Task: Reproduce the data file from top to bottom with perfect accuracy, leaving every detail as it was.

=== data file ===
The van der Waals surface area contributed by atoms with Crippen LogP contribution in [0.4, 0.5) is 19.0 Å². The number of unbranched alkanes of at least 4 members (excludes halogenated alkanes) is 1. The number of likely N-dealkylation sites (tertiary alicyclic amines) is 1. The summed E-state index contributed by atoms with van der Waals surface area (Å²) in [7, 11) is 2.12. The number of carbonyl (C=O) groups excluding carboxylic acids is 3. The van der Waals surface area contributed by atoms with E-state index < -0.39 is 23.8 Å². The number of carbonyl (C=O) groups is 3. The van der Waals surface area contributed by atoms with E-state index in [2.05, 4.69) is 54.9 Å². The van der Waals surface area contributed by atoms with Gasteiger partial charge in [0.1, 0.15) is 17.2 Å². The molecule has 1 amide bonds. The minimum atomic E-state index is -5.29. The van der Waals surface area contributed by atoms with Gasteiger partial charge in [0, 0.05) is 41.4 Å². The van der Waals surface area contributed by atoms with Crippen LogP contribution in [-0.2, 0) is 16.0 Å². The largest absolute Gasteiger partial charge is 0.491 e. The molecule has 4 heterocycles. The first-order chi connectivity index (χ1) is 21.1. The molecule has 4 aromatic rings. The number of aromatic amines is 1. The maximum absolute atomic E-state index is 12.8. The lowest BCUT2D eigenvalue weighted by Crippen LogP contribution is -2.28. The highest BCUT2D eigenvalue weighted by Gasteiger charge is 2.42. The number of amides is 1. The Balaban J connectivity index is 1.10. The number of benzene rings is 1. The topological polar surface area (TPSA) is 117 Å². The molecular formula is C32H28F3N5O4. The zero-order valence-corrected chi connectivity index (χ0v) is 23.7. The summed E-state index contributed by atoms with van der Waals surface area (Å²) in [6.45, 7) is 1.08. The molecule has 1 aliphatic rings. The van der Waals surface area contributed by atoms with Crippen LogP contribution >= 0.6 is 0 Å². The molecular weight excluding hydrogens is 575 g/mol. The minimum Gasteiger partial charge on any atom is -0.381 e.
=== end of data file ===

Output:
The van der Waals surface area contributed by atoms with Crippen LogP contribution in [0.4, 0.5) is 19.0 Å². The number of unbranched alkanes of at least 4 members (excludes halogenated alkanes) is 1. The number of likely N-dealkylation sites (tertiary alicyclic amines) is 1. The summed E-state index contributed by atoms with van der Waals surface area (Å²) in [7, 11) is 2.12. The number of carbonyl (C=O) groups excluding carboxylic acids is 3. The van der Waals surface area contributed by atoms with E-state index < -0.39 is 23.8 Å². The number of carbonyl (C=O) groups is 3. The van der Waals surface area contributed by atoms with E-state index in [2.05, 4.69) is 54.9 Å². The van der Waals surface area contributed by atoms with Gasteiger partial charge in [0.1, 0.15) is 17.2 Å². The molecule has 1 amide bonds. The minimum atomic E-state index is -5.29. The van der Waals surface area contributed by atoms with Gasteiger partial charge in [0, 0.05) is 41.4 Å². The van der Waals surface area contributed by atoms with Crippen LogP contribution in [-0.2, 0) is 16.0 Å². The largest absolute Gasteiger partial charge is 0.491 e. The molecule has 4 heterocycles. The first-order chi connectivity index (χ1) is 21.1. The molecule has 4 aromatic rings. The number of aromatic amines is 1. The maximum absolute atomic E-state index is 12.8. The lowest BCUT2D eigenvalue weighted by Crippen LogP contribution is -2.28. The highest BCUT2D eigenvalue weighted by Gasteiger charge is 2.42. The number of amides is 1. The Balaban J connectivity index is 1.10. The number of benzene rings is 1. The topological polar surface area (TPSA) is 117 Å². The molecular formula is C32H28F3N5O4. The zero-order valence-corrected chi connectivity index (χ0v) is 23.7. The summed E-state index contributed by atoms with van der Waals surface area (Å²) in [6.45, 7) is 1.08. The molecule has 1 aliphatic rings. The van der Waals surface area contributed by atoms with Crippen LogP contribution >= 0.6 is 0 Å². The molecular weight excluding hydrogens is 575 g/mol. The minimum Gasteiger partial charge on any atom is -0.381 e.